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# CourseNotes.43 - capacitors We can therefore draw the...

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11.4 RL Circuits Figure 32: A simple RL circuit. Lets take a closer look at how an inductor acts in a circuit by considering the simple case of an inductor an a resistor in a circuit series (see ﬁgure 32). We can write down the equation governing such a circuit by using Kirchoﬀ’s loop rule. L di dt + Ri - E = 0 This is a simple diﬀerential equation which we have encountered previously with RC circuits. The solutions to this equation depend on the initial conditions of the circuit. Lets consider the situation in which the circuit initially has no current ﬂowing in it and then the voltage source is turned on. The solution in this case is i ( t ) = E R (1 - e - t/τ L ) where τ L = L R If we consider the case in which the circuit initially has a current ﬂowing and then the voltage source is turned oﬀ, then we must modify our diﬀerential equation by dropping the E term. The solution in this case is i = E R e - t/τ L = i 0 e - t/τ L Notice that, as with capacitors, the same time constant shows up in the rising up and in the decay process. Also notice that the form of the equations is exactly the same as it was with
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Unformatted text preview: capacitors. We can therefore draw the useful analogy: capacitors are to charge as inductors are to current. 11.5 Energy Stored in a Magnetic Field As with capacitors, we are now in a position to talk about the energy stored in a magnetic ﬁeld. We will forgo the hand-wavy derivation and simply quote the results here. The energy stored in a magnetic ﬁeld within a conductor is U = 1 2 Li 2 (40) Note that this is very similar to the energy dissipated by a resistor and to the energy stored in a capacitor. As with capacitors, we can use the idea of energy stored in an inductive magnetic ﬁeld to sneak in the back door of the much broader and more important concept of energy density. The energy density of a magnetic ﬁeld (no matter how it is produced) is u = 1 2 μ B 2 (41) Notice that this is very similar to the energy density of an electric ﬁeld. 43...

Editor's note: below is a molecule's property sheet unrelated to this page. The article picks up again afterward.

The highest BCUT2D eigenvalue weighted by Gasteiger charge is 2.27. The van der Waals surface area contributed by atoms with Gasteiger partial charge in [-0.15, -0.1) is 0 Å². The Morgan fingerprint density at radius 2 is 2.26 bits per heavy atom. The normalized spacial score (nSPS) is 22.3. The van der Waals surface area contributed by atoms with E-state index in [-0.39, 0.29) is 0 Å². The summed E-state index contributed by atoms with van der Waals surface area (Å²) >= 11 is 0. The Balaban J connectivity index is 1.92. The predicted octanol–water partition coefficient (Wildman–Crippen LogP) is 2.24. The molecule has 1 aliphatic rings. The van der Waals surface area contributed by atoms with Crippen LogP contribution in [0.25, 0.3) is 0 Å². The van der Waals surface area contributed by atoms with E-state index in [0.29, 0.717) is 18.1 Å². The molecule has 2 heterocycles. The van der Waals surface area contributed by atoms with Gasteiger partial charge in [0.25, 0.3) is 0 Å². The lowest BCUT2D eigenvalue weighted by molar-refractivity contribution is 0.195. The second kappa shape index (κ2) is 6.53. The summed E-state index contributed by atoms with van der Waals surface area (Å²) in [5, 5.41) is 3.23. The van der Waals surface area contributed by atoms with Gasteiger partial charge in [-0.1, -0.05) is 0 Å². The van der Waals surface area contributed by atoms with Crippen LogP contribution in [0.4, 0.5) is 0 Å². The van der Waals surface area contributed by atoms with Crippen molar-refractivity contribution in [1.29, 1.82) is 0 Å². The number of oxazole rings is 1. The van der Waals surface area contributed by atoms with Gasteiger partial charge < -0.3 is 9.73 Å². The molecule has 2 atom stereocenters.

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## This note was uploaded on 12/05/2011 for the course PHY 2049 taught by Professor Any during the Spring '08 term at University of Florida.

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